Saturday, 12 June 2010

The Posthuman Condition: Progress and Challenges

There have been enormous shifts in the intellectual landscape since the first edition of The Posthuman Condition was published in 1995. The view that the mind is entirely dependent on the brain has been widely and seriously challenged, with theories of enactive perception and extended cognition now gaining significant currency; mid-twentieth century models of artificial intelligence, with their dependence on top-down processing and symbolic logic, have been replaced with situated models of intelligence based on embodied interaction within the environment; and the notion of posthumanism itself — once a minor strand in science fiction literature — is now a major branch of cultural theory, which some have argued is succeeding postmodernism as the defining intellectual idiom of our age.

While all this is to be welcomed, I want to argue that the posthuman conception of reality continues to present us with profound challenges, the importance of which many contemporary theorists are yet to grasp. Take the startling implications of quantum theory, part of standard scientific knowledge for nearly a century now. Thought for a long time to be confined only to the smallest detectable scales, recent experiments have shown how quantum effects can influence events at the human scale of reality. Yet despite this, many thinkers continue to rely on ontological assumptions that were already out of date by the 1920s. Just as vital is the need to incorporate new knowledge arising from the quest to understand consciousness, which in the last 15 years has moved from the margins of psychology to the forefront of science and philosophy. Many recent discoveries in consciousness studies are deeply perplexing and counter-intuitive, and force us to rethink cherished beliefs about human nature.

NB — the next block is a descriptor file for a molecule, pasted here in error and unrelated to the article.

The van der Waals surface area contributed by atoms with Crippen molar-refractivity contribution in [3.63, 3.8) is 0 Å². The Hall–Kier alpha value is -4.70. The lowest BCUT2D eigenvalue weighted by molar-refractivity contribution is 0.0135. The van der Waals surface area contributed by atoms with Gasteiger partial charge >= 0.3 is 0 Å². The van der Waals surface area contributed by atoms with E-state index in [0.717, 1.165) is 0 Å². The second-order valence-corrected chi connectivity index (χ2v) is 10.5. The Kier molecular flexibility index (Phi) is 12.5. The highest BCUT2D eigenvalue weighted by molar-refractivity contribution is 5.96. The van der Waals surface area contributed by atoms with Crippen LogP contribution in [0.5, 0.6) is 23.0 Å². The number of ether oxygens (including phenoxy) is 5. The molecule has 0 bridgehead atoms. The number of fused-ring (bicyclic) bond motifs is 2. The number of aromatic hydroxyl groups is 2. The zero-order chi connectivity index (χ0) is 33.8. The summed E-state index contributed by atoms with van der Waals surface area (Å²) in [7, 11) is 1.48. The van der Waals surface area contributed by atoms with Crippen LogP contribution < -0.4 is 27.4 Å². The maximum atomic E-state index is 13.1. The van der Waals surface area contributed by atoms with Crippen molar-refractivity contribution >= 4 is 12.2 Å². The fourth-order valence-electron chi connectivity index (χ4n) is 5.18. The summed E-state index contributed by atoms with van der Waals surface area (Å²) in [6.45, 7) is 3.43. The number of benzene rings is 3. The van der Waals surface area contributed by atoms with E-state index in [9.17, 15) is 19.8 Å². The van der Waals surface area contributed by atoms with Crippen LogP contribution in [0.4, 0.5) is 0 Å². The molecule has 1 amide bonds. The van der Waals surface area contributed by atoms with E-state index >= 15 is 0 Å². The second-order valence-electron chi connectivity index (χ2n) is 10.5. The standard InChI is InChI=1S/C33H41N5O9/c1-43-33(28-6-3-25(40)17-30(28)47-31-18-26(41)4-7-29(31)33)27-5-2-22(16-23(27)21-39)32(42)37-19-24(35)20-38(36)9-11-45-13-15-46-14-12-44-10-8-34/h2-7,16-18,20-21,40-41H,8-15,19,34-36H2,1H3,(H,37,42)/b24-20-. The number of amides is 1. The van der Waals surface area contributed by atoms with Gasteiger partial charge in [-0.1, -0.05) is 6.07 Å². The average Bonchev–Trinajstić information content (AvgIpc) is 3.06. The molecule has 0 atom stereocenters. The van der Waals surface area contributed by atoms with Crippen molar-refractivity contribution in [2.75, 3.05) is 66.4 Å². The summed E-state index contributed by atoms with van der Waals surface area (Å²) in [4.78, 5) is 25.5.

I will survey these developments and point to where posthuman thinking might further guide us as we struggle to come to terms with developments in science and technology in the gathering posthuman age.

Keynote at The Emergence of the Posthuman Subject Conference, University of Surrey, July 2010